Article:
- Male reproductive system
- Lymphatic system
- Skeletal system
- Head muscles
- Neck muscles
- Muscles of upper limb
- Thoracic muscles
- Muscles of back
- Muscles of lower limb
- Blood vessels
- Respiratory system
- Digestive system
- Endocrine glands
- Nervous system
- Female reproductive system
The obturator externus (Latin: musculus obturatorius externus) is a triangular-shaped muscle that is located deep within the pelvis. It stretches between the hip bone and femur. The obturator externus provides lateral (external) rotation of the thigh. Therefore, it is classified as the lateral rotator.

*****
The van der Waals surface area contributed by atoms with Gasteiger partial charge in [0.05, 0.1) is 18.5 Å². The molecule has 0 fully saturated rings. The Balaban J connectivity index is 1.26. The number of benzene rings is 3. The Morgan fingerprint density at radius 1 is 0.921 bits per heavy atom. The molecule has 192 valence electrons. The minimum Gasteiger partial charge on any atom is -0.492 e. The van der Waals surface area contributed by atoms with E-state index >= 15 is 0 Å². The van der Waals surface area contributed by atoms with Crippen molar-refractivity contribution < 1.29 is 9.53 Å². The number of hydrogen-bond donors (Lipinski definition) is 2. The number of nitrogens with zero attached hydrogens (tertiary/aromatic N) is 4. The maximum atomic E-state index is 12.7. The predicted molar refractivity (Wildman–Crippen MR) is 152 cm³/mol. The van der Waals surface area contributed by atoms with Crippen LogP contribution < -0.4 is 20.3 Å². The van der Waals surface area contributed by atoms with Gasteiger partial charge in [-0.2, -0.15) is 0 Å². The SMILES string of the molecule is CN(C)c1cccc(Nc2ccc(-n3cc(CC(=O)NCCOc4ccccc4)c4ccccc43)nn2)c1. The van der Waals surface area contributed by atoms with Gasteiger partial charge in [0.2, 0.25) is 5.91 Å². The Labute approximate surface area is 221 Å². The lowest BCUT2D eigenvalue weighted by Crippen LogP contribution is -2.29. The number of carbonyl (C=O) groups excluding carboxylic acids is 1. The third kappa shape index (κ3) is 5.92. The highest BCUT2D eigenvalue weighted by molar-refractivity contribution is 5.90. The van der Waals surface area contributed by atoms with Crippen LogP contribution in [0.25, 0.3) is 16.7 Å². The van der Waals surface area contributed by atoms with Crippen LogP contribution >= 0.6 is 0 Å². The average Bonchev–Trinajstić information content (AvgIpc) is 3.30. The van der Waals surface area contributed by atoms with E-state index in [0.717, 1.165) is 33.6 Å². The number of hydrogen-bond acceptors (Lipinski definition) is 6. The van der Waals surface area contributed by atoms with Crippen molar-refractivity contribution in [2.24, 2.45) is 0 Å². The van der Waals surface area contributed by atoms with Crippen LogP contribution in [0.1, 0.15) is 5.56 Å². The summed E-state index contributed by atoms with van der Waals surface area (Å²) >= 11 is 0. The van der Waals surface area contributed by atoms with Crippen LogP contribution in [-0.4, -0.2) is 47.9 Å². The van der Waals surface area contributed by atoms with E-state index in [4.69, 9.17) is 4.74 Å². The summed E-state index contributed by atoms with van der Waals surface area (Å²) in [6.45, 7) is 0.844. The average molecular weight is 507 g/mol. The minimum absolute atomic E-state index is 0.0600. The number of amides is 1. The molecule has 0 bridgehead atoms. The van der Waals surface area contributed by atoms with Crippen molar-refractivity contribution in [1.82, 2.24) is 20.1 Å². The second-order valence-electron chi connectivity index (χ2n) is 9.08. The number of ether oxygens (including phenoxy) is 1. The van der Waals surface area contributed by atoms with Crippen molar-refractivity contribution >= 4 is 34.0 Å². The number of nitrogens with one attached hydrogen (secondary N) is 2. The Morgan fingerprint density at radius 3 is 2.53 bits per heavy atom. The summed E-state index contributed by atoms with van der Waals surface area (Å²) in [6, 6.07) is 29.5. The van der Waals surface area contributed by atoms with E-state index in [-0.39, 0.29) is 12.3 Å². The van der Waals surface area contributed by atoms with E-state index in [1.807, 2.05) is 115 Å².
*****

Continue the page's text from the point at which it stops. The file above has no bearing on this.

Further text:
|Origin||External surface of obturator membrane, boundaries of obturator foramen|
|Action||Thigh external rotation, stabilization of hip joint|
|Innervation||Obturator nerve (L2 - L4)|
|Blood supply||Obturator and medial circumflex femoral arteries|
The obturator externus muscle originates from the external surface of the obturator membrane and the boundaries of the obturator foramen.
The obturator externus inserts on the trochanteric fossa of the femur.
The obturator externus muscle provides external (lateral) rotation of the thigh at the hip joint. Also, it stabilizes the hip joint.
The obturator externus muscle receives arterial blood supply from the medial circumflex femoral and obturator arteries. The first artery is a branch of the deep femoral artery, while the latter arises from the internal iliac artery.